The traces of Jewish Madrid: a hidden legacy

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Just after the week in memory of the victims of the Holocaust, the Jewish Madrid – almost disappeared by the relentless weight of History – is located between generalized ignorance as a sort of hidden patrimony, relative to two concrete epochs. One, primitive and medieval, scene of persecutions and sustenance of legends around its configuration. Another, contemporary, concerning the refoundation of the Hebrew community in Madrid.

The absence of architectural evidence, in other faithful chroniclers in stone, makes any justification to the documentary archive. Although there are no buildings or remains of the first Jewish quarter of the capital, there are writings that locate it in what is currently the cathedral of La Almudena. Behind them, inside the walls of the Arab wall, the Jews remained even after the Christian conquest of Madrid, then Mayrit, in the year 1083 by King Alfonso VI.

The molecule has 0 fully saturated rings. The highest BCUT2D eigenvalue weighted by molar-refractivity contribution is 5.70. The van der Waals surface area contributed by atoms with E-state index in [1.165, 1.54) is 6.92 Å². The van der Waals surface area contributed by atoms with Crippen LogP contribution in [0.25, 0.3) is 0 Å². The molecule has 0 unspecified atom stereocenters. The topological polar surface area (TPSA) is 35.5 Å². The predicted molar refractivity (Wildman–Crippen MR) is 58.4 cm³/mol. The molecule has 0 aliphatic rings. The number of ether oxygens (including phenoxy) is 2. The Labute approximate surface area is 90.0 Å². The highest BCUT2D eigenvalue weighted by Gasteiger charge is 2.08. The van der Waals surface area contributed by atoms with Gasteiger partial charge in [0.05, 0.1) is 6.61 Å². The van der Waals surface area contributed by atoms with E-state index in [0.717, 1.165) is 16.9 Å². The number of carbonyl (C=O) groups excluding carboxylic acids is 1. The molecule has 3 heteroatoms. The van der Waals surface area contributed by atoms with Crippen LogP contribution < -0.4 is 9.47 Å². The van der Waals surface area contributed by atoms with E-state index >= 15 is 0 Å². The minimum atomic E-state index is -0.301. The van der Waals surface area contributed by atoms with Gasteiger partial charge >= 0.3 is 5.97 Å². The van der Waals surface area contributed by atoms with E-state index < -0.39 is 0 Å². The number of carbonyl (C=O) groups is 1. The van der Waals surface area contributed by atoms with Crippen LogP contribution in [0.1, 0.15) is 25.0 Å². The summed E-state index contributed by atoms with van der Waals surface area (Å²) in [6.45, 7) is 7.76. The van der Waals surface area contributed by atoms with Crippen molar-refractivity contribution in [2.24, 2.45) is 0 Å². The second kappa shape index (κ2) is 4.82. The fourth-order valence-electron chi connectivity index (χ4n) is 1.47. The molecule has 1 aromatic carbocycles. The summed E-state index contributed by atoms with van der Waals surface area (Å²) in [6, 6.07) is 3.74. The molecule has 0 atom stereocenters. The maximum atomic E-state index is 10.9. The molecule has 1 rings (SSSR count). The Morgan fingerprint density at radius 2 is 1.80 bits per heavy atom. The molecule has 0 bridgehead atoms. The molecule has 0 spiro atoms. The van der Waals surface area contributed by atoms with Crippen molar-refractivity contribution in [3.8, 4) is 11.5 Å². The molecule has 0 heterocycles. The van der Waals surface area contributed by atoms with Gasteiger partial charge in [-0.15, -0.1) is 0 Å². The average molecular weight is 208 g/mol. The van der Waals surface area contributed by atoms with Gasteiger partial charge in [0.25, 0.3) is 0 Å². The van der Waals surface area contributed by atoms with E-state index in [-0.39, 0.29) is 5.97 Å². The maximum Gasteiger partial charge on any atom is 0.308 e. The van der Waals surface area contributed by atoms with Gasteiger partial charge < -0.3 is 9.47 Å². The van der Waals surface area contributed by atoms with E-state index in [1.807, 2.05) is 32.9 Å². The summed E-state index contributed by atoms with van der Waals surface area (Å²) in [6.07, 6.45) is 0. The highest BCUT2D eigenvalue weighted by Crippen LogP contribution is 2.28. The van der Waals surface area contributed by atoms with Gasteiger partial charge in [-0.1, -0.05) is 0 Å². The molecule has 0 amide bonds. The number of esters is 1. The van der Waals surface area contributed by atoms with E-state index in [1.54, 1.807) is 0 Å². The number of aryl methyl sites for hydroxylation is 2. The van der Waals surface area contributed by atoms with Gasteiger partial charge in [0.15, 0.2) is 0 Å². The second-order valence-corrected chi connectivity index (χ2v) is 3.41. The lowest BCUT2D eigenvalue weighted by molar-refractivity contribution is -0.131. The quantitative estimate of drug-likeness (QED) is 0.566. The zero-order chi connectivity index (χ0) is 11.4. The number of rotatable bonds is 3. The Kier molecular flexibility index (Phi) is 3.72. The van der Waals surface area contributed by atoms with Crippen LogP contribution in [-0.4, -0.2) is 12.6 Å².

The edicts of execution, multiplied after the conception of the tribunal of the Holy Inquisition in 1478, and popular transmission play a key role in the flimsy certainties about the past of the Jewish community. According to documentary sources, the work of Alejandra Abulafia, director of Destino Sefarad, as early as 1053 a Jewish neighbor sent a letter to his sister counting his sentence for the death of two coreligionists. Just a few meters away from that old Jewish quarter, climbing up what is now the Calle Mayor, in the plaza of the same name, many merchants settled, especially in the space that today welcomes the Mercado de San Miguel and in the neighborhood of Plaza de la Villa.